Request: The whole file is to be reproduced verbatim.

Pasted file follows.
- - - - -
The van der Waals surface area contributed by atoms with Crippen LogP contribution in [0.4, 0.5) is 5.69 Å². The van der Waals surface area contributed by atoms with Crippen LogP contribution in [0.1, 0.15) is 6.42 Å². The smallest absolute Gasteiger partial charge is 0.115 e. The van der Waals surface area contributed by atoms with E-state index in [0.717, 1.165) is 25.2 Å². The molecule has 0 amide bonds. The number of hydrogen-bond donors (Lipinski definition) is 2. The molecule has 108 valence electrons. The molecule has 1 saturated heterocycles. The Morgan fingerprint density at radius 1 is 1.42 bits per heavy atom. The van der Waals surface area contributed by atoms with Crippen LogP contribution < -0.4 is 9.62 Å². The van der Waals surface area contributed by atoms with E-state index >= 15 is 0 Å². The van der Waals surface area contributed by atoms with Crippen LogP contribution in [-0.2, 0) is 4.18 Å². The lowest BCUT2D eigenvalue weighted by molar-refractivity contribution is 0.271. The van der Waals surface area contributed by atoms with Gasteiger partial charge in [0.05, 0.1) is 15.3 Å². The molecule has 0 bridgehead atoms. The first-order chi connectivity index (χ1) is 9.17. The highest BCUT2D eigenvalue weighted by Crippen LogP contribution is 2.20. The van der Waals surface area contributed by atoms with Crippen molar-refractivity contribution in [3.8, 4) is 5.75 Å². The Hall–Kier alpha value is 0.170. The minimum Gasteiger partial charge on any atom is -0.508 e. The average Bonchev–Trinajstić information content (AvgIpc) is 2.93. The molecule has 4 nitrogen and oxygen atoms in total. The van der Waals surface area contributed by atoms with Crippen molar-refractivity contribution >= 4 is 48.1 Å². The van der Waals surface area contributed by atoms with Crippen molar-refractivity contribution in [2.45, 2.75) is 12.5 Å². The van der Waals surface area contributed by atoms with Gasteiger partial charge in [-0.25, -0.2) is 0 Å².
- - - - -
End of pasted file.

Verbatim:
The van der Waals surface area contributed by atoms with Crippen LogP contribution in [0.4, 0.5) is 5.69 Å². The van der Waals surface area contributed by atoms with Crippen LogP contribution in [0.1, 0.15) is 6.42 Å². The smallest absolute Gasteiger partial charge is 0.115 e. The van der Waals surface area contributed by atoms with E-state index in [0.717, 1.165) is 25.2 Å². The molecule has 0 amide bonds. The number of hydrogen-bond donors (Lipinski definition) is 2. The molecule has 108 valence electrons. The molecule has 1 saturated heterocycles. The Morgan fingerprint density at radius 1 is 1.42 bits per heavy atom. The van der Waals surface area contributed by atoms with Crippen LogP contribution < -0.4 is 9.62 Å². The van der Waals surface area contributed by atoms with E-state index >= 15 is 0 Å². The van der Waals surface area contributed by atoms with Crippen LogP contribution in [-0.2, 0) is 4.18 Å². The lowest BCUT2D eigenvalue weighted by molar-refractivity contribution is 0.271. The van der Waals surface area contributed by atoms with Gasteiger partial charge in [0.05, 0.1) is 15.3 Å². The molecule has 0 bridgehead atoms. The first-order chi connectivity index (χ1) is 9.17. The highest BCUT2D eigenvalue weighted by Crippen LogP contribution is 2.20. The van der Waals surface area contributed by atoms with Crippen molar-refractivity contribution in [3.8, 4) is 5.75 Å². The Hall–Kier alpha value is 0.170. The minimum Gasteiger partial charge on any atom is -0.508 e. The average Bonchev–Trinajstić information content (AvgIpc) is 2.93. The molecule has 4 nitrogen and oxygen atoms in total. The van der Waals surface area contributed by atoms with Crippen molar-refractivity contribution >= 4 is 48.1 Å². The van der Waals surface area contributed by atoms with Crippen molar-refractivity contribution in [2.45, 2.75) is 12.5 Å². The van der Waals surface area contributed by atoms with Gasteiger partial charge in [-0.25, -0.2) is 0 Å².